Duluth Man Drops Dead While Turn
ing on Electric Light.
Duluth, Minn., April 30.Samuel
Gilbert, cashier of the Redcliff Lum
ber company, and brother of President
Frank L. Gilbert of the same institu
tion, dropped dead at his home here
at an early hour yesterday morning as
a result, it is said, of an electric shock
sustained while turning on the light in
one of the upper rooms while after a
glass of water. It developed that the
electric light wires in front of his
home were crossed and that the in
sulation was somewhat defective, and
the supposition is that he had his
hand on the water faucet at the time
he endeavored to turn on the light. He
died almost instantly.
HIS SKULL FRACTURED.
Load of Hay Upsets, Killing the
Driver.
St. Paul, April 30.Michael Tierney
was fatally injured at the corner of
Sixth street and Smith acenue yester
day by the upsetting of a load of hay
which he was bringing to town. His
skull was fractured. The manner in
which, the wagon came to upset is un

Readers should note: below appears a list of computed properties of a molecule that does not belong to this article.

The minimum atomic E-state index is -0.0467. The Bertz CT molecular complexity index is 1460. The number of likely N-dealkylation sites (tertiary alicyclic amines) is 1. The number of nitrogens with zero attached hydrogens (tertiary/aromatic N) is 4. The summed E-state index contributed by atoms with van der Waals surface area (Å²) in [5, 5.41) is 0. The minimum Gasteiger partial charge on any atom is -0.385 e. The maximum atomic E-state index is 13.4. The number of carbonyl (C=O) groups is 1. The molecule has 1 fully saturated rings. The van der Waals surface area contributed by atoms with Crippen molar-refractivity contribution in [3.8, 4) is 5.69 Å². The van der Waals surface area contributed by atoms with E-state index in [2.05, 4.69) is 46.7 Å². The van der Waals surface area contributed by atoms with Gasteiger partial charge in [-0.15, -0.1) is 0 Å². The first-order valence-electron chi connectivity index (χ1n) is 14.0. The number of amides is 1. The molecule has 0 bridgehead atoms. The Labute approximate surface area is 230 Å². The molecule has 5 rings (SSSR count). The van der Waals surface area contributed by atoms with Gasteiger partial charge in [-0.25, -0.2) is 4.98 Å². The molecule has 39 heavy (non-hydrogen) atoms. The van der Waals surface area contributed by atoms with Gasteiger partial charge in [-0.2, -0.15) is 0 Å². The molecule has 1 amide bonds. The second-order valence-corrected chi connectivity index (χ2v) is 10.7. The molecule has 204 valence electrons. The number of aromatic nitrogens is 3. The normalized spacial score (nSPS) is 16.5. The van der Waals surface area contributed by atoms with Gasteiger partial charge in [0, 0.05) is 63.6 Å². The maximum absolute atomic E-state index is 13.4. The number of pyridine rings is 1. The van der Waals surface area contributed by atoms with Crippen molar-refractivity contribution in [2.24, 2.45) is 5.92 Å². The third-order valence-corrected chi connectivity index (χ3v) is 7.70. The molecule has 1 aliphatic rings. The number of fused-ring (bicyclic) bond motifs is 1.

known. It is supposed one of the
wheels went into a hole, and the load,
being top-heavy, keeled over without
warning. Tierney was riding on the
front of the load. As it turned over
he" fell head foremost to the ground
and was almost completely covered by
the hay. He died a couple of hours
after b^ing taken to the hospital.
Laborers' Pay Raised.
Winona, Minn., April 30. UrtVn
labor in this city feels much ela'ted
over the action of the city council in
passing a resolution which proviffes
that the work-day for laborers on the
streets shall be r.ine hours, a reduc
tion of one hour, and the pay shall be
$1.75, an increase of 50 cents a day.
The resolution was sprung as a sur
prise by the minority, and almost be
fore the aldermen knew what they
were doing it had passed. There is a
possibility that the matter may be re